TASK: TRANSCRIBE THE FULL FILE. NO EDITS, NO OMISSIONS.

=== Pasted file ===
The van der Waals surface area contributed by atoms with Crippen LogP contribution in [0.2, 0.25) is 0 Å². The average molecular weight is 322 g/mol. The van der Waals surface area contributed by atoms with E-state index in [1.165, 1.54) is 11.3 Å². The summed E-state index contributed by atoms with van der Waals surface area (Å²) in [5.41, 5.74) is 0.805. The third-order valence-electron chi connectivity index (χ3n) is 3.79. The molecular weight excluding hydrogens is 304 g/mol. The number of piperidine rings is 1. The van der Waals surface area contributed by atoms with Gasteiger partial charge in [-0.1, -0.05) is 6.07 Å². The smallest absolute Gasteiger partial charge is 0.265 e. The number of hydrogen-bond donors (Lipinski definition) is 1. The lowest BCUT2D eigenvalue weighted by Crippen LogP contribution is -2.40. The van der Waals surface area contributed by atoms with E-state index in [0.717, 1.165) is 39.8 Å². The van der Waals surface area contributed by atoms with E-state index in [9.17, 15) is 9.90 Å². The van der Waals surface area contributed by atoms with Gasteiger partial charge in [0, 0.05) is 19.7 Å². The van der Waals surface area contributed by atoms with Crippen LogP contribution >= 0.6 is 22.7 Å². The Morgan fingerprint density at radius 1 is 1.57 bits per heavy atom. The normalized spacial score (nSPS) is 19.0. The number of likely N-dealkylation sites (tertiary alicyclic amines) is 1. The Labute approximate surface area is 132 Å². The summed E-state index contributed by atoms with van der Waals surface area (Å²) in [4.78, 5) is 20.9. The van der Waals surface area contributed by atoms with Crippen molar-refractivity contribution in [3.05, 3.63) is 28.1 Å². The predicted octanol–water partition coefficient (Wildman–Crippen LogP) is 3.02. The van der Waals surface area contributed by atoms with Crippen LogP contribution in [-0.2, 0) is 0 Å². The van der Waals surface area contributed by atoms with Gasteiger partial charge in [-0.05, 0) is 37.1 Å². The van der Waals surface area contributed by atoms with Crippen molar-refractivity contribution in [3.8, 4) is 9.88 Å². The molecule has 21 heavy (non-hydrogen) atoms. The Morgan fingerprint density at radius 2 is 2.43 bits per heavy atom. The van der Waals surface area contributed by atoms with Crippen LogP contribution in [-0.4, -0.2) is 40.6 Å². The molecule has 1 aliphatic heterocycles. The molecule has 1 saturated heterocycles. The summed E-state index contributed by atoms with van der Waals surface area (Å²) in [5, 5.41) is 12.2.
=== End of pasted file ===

The van der Waals surface area contributed by atoms with Crippen LogP contribution in [0.2, 0.25) is 0 Å². The average molecular weight is 322 g/mol. The van der Waals surface area contributed by atoms with E-state index in [1.165, 1.54) is 11.3 Å². The summed E-state index contributed by atoms with van der Waals surface area (Å²) in [5.41, 5.74) is 0.805. The third-order valence-electron chi connectivity index (χ3n) is 3.79. The molecular weight excluding hydrogens is 304 g/mol. The number of piperidine rings is 1. The van der Waals surface area contributed by atoms with Gasteiger partial charge in [-0.1, -0.05) is 6.07 Å². The smallest absolute Gasteiger partial charge is 0.265 e. The number of hydrogen-bond donors (Lipinski definition) is 1. The lowest BCUT2D eigenvalue weighted by Crippen LogP contribution is -2.40. The van der Waals surface area contributed by atoms with E-state index in [0.717, 1.165) is 39.8 Å². The van der Waals surface area contributed by atoms with E-state index in [9.17, 15) is 9.90 Å². The van der Waals surface area contributed by atoms with Gasteiger partial charge in [0, 0.05) is 19.7 Å². The van der Waals surface area contributed by atoms with Crippen LogP contribution >= 0.6 is 22.7 Å². The Morgan fingerprint density at radius 1 is 1.57 bits per heavy atom. The normalized spacial score (nSPS) is 19.0. The number of likely N-dealkylation sites (tertiary alicyclic amines) is 1. The Labute approximate surface area is 132 Å². The summed E-state index contributed by atoms with van der Waals surface area (Å²) in [4.78, 5) is 20.9. The van der Waals surface area contributed by atoms with Crippen molar-refractivity contribution in [3.05, 3.63) is 28.1 Å². The predicted octanol–water partition coefficient (Wildman–Crippen LogP) is 3.02. The van der Waals surface area contributed by atoms with Crippen LogP contribution in [-0.2, 0) is 0 Å². The van der Waals surface area contributed by atoms with Gasteiger partial charge in [-0.05, 0) is 37.1 Å². The van der Waals surface area contributed by atoms with Crippen molar-refractivity contribution in [3.8, 4) is 9.88 Å². The molecule has 21 heavy (non-hydrogen) atoms. The Morgan fingerprint density at radius 2 is 2.43 bits per heavy atom. The van der Waals surface area contributed by atoms with Crippen LogP contribution in [-0.4, -0.2) is 40.6 Å². The molecule has 1 aliphatic heterocycles. The molecule has 1 saturated heterocycles. The summed E-state index contributed by atoms with van der Waals surface area (Å²) in [5, 5.41) is 12.2.